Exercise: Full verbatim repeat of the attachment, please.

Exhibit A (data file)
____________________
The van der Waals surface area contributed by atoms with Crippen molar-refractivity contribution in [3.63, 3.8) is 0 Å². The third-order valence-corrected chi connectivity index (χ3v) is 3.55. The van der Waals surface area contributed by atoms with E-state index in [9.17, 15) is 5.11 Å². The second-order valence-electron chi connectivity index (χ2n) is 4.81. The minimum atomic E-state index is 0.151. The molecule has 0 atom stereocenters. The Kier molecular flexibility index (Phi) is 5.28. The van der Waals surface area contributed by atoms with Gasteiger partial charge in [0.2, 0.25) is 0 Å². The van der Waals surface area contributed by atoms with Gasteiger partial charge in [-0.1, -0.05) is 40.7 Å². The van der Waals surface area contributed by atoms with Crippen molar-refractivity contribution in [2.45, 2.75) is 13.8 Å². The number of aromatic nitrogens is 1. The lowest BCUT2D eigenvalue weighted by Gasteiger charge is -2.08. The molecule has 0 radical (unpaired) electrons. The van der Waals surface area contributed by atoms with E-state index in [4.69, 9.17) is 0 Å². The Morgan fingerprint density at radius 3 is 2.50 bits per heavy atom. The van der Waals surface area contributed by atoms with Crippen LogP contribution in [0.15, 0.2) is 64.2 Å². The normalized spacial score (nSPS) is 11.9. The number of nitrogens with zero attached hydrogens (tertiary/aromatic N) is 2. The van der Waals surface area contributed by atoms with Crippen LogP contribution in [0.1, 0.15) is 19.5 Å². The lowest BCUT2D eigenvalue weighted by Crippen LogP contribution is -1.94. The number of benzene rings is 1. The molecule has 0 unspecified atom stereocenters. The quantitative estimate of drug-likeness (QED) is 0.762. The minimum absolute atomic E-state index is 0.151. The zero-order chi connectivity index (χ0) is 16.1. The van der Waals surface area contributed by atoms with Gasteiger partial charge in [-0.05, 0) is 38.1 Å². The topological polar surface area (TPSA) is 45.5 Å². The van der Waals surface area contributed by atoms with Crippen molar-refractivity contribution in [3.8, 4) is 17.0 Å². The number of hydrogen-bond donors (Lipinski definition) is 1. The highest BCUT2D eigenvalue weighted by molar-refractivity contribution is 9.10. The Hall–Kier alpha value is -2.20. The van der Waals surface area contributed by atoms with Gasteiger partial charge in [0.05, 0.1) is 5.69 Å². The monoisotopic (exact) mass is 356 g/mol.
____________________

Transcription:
The van der Waals surface area contributed by atoms with Crippen molar-refractivity contribution in [3.63, 3.8) is 0 Å². The third-order valence-corrected chi connectivity index (χ3v) is 3.55. The van der Waals surface area contributed by atoms with E-state index in [9.17, 15) is 5.11 Å². The second-order valence-electron chi connectivity index (χ2n) is 4.81. The minimum atomic E-state index is 0.151. The molecule has 0 atom stereocenters. The Kier molecular flexibility index (Phi) is 5.28. The van der Waals surface area contributed by atoms with Gasteiger partial charge in [0.2, 0.25) is 0 Å². The van der Waals surface area contributed by atoms with Gasteiger partial charge in [-0.1, -0.05) is 40.7 Å². The van der Waals surface area contributed by atoms with Crippen molar-refractivity contribution in [2.45, 2.75) is 13.8 Å². The number of aromatic nitrogens is 1. The lowest BCUT2D eigenvalue weighted by Gasteiger charge is -2.08. The molecule has 0 radical (unpaired) electrons. The van der Waals surface area contributed by atoms with E-state index in [4.69, 9.17) is 0 Å². The Morgan fingerprint density at radius 3 is 2.50 bits per heavy atom. The van der Waals surface area contributed by atoms with Crippen LogP contribution in [0.15, 0.2) is 64.2 Å². The normalized spacial score (nSPS) is 11.9. The number of nitrogens with zero attached hydrogens (tertiary/aromatic N) is 2. The van der Waals surface area contributed by atoms with Crippen LogP contribution in [0.1, 0.15) is 19.5 Å². The lowest BCUT2D eigenvalue weighted by Crippen LogP contribution is -1.94. The number of benzene rings is 1. The molecule has 0 unspecified atom stereocenters. The quantitative estimate of drug-likeness (QED) is 0.762. The minimum absolute atomic E-state index is 0.151. The zero-order chi connectivity index (χ0) is 16.1. The van der Waals surface area contributed by atoms with Gasteiger partial charge in [-0.05, 0) is 38.1 Å². The topological polar surface area (TPSA) is 45.5 Å². The van der Waals surface area contributed by atoms with Crippen molar-refractivity contribution in [3.8, 4) is 17.0 Å². The number of hydrogen-bond donors (Lipinski definition) is 1. The highest BCUT2D eigenvalue weighted by molar-refractivity contribution is 9.10. The Hall–Kier alpha value is -2.20. The van der Waals surface area contributed by atoms with Gasteiger partial charge in [0.05, 0.1) is 5.69 Å². The monoisotopic (exact) mass is 356 g/mol.